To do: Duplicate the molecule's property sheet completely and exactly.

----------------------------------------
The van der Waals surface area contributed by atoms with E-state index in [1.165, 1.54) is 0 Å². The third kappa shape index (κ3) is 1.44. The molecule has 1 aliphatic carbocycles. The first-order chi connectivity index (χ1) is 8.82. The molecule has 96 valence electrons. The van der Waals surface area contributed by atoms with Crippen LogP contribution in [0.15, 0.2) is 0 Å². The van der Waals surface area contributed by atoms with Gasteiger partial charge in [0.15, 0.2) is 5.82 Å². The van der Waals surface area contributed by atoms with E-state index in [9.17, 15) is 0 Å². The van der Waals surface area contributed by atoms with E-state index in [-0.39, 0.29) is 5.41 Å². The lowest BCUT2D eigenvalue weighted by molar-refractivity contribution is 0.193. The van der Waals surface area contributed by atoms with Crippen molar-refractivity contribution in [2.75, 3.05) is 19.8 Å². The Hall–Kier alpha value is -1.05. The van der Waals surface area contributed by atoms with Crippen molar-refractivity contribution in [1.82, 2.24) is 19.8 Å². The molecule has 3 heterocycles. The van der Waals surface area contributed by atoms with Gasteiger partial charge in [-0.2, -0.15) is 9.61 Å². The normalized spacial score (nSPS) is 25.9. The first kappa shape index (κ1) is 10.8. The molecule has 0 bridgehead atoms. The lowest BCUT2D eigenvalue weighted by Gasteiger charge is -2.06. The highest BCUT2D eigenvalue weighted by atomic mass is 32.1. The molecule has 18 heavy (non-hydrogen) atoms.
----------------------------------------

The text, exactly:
The van der Waals surface area contributed by atoms with E-state index in [1.165, 1.54) is 0 Å². The third kappa shape index (κ3) is 1.44. The molecule has 1 aliphatic carbocycles. The first-order chi connectivity index (χ1) is 8.82. The molecule has 96 valence electrons. The van der Waals surface area contributed by atoms with Crippen LogP contribution in [0.15, 0.2) is 0 Å². The van der Waals surface area contributed by atoms with Gasteiger partial charge in [0.15, 0.2) is 5.82 Å². The van der Waals surface area contributed by atoms with E-state index in [9.17, 15) is 0 Å². The van der Waals surface area contributed by atoms with E-state index in [-0.39, 0.29) is 5.41 Å². The lowest BCUT2D eigenvalue weighted by molar-refractivity contribution is 0.193. The van der Waals surface area contributed by atoms with Crippen molar-refractivity contribution in [2.75, 3.05) is 19.8 Å². The Hall–Kier alpha value is -1.05. The van der Waals surface area contributed by atoms with Crippen molar-refractivity contribution in [1.82, 2.24) is 19.8 Å². The molecule has 3 heterocycles. The van der Waals surface area contributed by atoms with Gasteiger partial charge in [-0.2, -0.15) is 9.61 Å². The normalized spacial score (nSPS) is 25.9. The first kappa shape index (κ1) is 10.8. The molecule has 0 bridgehead atoms. The lowest BCUT2D eigenvalue weighted by Gasteiger charge is -2.06. The highest BCUT2D eigenvalue weighted by atomic mass is 32.1. The molecule has 18 heavy (non-hydrogen) atoms.